Websites are important
From being a Marketing Director, Business Owner, General Manager, through to a sales executive, and customer representative, you have your business objectives to achieve, your business challenges to overcome, your prospective audiences to grab the attention of, and your existing customers to retain and keep happy. It’s a tough gig.
There are many elements that put together equal success of the above but arguably at the epicentre is the company website - particularly in this information age where people expect information whenever they want and wherever they are.
A company may have a kick-ass marketing campaign but drive people to a poor website that results in a less than good user experience, then all that hard and positive work from the marketing campaign is lost. Credibility goes out the window and rest assured there will be a competitor biting at your proverbial ankles ready to win over said customer. It’s a dog eat dog world. If I was given the choice of having double the traffic to a website or double the conversion rate of that traffic once it got the site, I’d take the latter every day of the week.
Wastage of cost of lead generation if the traffic is not converting
Brand damage / poor brand perception if the user has a poor experience > this is a BIG thing that can often get overlooked.
The solution is:
The solution is actually fairly easy, well in words anyway.
Build a website that caters to all of your audience needs, is accessible on any device, is secure, is simple to use for the administrator to make quick and agile changes, is constantly updated / tested / optimised, and when the time is right is upgraded.
What often goes wrong for Websites?
The digital agency delivers a brilliant pitch, the company awards said agency the website redevelopment job, everyone is motivated and the project commences.
There are three key elements that can go wrong:
Planning: The client doesn’t know what they want, multiple stakeholders and decision makers are involved, and the agency does a poor job to extract and consolidate the relevant information in the planning phases. End result = a poor website and unhappy faces.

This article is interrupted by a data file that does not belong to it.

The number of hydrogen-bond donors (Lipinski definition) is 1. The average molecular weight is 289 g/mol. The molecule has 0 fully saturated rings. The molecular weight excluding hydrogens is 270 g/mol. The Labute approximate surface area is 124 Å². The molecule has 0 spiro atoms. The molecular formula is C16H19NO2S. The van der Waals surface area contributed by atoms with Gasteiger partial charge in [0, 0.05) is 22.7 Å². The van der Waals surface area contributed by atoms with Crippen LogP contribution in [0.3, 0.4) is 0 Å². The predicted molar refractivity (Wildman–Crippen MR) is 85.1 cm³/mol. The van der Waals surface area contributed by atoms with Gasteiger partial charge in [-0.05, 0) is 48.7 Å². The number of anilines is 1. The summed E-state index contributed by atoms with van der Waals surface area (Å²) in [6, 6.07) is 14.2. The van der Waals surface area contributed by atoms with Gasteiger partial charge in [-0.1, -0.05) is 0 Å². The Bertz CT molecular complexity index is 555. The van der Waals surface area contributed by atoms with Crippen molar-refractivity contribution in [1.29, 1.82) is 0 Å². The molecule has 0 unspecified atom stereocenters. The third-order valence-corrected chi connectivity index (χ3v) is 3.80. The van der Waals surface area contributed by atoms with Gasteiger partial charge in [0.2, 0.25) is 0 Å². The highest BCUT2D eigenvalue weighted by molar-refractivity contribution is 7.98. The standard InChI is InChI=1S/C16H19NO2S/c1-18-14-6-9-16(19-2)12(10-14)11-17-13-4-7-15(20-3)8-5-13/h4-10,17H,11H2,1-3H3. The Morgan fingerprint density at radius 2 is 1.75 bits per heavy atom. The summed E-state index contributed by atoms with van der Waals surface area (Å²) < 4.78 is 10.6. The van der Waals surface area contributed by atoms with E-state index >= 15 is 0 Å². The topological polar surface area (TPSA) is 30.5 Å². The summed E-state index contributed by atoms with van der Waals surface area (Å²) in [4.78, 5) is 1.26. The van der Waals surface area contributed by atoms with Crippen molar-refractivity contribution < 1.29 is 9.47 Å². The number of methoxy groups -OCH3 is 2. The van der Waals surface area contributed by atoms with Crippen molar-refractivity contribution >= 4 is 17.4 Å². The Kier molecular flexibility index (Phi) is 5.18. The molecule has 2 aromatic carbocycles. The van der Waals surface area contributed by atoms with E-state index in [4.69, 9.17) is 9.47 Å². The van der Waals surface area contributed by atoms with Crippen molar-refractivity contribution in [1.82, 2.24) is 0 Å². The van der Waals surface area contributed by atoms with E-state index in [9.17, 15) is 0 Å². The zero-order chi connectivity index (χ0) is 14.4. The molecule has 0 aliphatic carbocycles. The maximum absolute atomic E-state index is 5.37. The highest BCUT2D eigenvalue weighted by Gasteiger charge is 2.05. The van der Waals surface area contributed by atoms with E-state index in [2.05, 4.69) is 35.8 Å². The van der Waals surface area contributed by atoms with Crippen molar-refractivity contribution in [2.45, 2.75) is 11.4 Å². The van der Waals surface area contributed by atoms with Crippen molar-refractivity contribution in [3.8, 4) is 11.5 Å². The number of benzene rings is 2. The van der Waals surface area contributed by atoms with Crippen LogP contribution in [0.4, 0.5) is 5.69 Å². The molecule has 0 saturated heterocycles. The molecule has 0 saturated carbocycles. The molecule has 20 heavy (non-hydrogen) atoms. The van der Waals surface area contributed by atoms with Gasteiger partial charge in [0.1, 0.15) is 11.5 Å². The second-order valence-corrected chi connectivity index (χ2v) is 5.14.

The job really starts at go-live: The website goes live, everyone cheers with their cold champagne in hand, the job is now completed…..Wrong - the job actually has only just begun. This is probably the one I have seen the most of. There are so many valuable insights that will drive real business impact that can be identified once a website goes live which will aid conversion and retention optimisation. If all the effort that was put into planning the development of a website was then also mirrored in the on-going maintenance of a website, then as a whole websites would be significantly more successful. Sounds easy really doesn’t it. Let me repeat myself then. When a website goes live, the work (and the many opportunities) start. Search Engine Optimisation, paid digital-social marketing, regular analytics deep diving, website exit surveys, automated and manual user journey analysis, landing page optimisation, progressive profiling, ad retargeting, average order optimisation, tailored relevant content based upon the user type, drop out emails etc etc etc. Opportunity yields success. There could be a series of blog posts on this point alone, so will save my extensive thoughts on this for another post.
Dated website, company evolution, marketing landscape change - this is quite normal and ultimately the main cause for a website redevelopment. This blog post will focus on this element.
Times are ‘a changin’
Yes I did just throw in a Bob Dylan line - why not right!
Times change, technology evolves, consumer behaviours change in response to the latter, and therefore pragmatic companies change and adapt.
Ever evolving technology affects all elements of business and consumer behaviours, period. To take Ray Kurzweil’s point, the author of the book ‘The Singularity Is Near’, as he was discussing the underlying drivers for the Law of Accelerating Returns, aka the exponential growth of technology in our age, “We won’t experience 100 years of progress in the 21st century — it will be more like 20,000 years of progress (at today’s rate)”.
Now Ray was talking more along the lines of artificial intelligence but that said, with the inevitable and ever rapidly change and evolution in consumer, technology and business, it’s not unreasonable to consider that websites have a shelf life. As with anything with a shelf-life, you need to replace it with something that meets your existing and future requirements.
Drupal 7 to Drupal 8 | Magento 1 to Magento 2
Creode develops many websites using the Drupal and Magento web development platforms. Those familiar with either of these will know that both have (fairly recently) launched completely new versions of their framework, Drupal having released Drupal 8 on 19th November 2015, and Magento having released version 2 on 17th November 2015.
Having worked client side for a lot of my career as Head of Digital for a number of international companies, as an owner of a company website, I would have many questions regarding upgrading my website to the new platforms.
What are the benefits / improvements of Drupal 8 over Drupal 7 / Magento 1 over Magento 2?